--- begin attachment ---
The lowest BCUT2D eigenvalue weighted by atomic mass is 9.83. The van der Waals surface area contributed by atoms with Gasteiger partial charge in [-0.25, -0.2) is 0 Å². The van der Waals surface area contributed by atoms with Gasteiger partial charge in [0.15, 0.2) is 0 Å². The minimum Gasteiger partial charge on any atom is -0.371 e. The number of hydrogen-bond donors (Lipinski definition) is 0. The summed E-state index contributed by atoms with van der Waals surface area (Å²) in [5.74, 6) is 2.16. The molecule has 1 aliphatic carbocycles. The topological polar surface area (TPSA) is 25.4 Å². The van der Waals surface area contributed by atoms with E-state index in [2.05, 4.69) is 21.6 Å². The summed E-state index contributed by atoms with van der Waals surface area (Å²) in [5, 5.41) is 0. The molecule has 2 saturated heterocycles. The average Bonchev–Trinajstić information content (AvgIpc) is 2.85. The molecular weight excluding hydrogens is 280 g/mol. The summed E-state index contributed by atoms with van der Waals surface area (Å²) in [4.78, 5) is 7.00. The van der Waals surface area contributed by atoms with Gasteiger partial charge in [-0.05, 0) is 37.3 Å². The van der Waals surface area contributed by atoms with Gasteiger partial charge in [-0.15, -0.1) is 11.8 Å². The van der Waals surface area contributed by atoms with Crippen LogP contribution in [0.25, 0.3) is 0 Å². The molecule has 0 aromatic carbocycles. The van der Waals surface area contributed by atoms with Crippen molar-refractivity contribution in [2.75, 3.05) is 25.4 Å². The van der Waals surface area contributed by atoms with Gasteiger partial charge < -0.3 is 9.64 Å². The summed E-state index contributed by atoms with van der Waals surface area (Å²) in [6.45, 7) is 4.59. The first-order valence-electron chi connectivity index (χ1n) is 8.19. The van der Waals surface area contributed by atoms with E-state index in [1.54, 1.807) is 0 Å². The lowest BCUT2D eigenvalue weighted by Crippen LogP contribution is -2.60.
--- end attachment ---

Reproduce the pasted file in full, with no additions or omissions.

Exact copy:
The lowest BCUT2D eigenvalue weighted by atomic mass is 9.83. The van der Waals surface area contributed by atoms with Gasteiger partial charge in [-0.25, -0.2) is 0 Å². The van der Waals surface area contributed by atoms with Gasteiger partial charge in [0.15, 0.2) is 0 Å². The minimum Gasteiger partial charge on any atom is -0.371 e. The number of hydrogen-bond donors (Lipinski definition) is 0. The summed E-state index contributed by atoms with van der Waals surface area (Å²) in [5.74, 6) is 2.16. The molecule has 1 aliphatic carbocycles. The topological polar surface area (TPSA) is 25.4 Å². The van der Waals surface area contributed by atoms with E-state index in [2.05, 4.69) is 21.6 Å². The summed E-state index contributed by atoms with van der Waals surface area (Å²) in [5, 5.41) is 0. The molecule has 2 saturated heterocycles. The average Bonchev–Trinajstić information content (AvgIpc) is 2.85. The molecular weight excluding hydrogens is 280 g/mol. The summed E-state index contributed by atoms with van der Waals surface area (Å²) in [4.78, 5) is 7.00. The van der Waals surface area contributed by atoms with Gasteiger partial charge in [-0.05, 0) is 37.3 Å². The van der Waals surface area contributed by atoms with Gasteiger partial charge in [-0.15, -0.1) is 11.8 Å². The van der Waals surface area contributed by atoms with Crippen LogP contribution in [0.25, 0.3) is 0 Å². The molecule has 0 aromatic carbocycles. The van der Waals surface area contributed by atoms with Crippen molar-refractivity contribution in [2.75, 3.05) is 25.4 Å². The van der Waals surface area contributed by atoms with Gasteiger partial charge < -0.3 is 9.64 Å². The summed E-state index contributed by atoms with van der Waals surface area (Å²) in [6.45, 7) is 4.59. The first-order valence-electron chi connectivity index (χ1n) is 8.19. The van der Waals surface area contributed by atoms with E-state index in [1.54, 1.807) is 0 Å². The lowest BCUT2D eigenvalue weighted by Crippen LogP contribution is -2.60.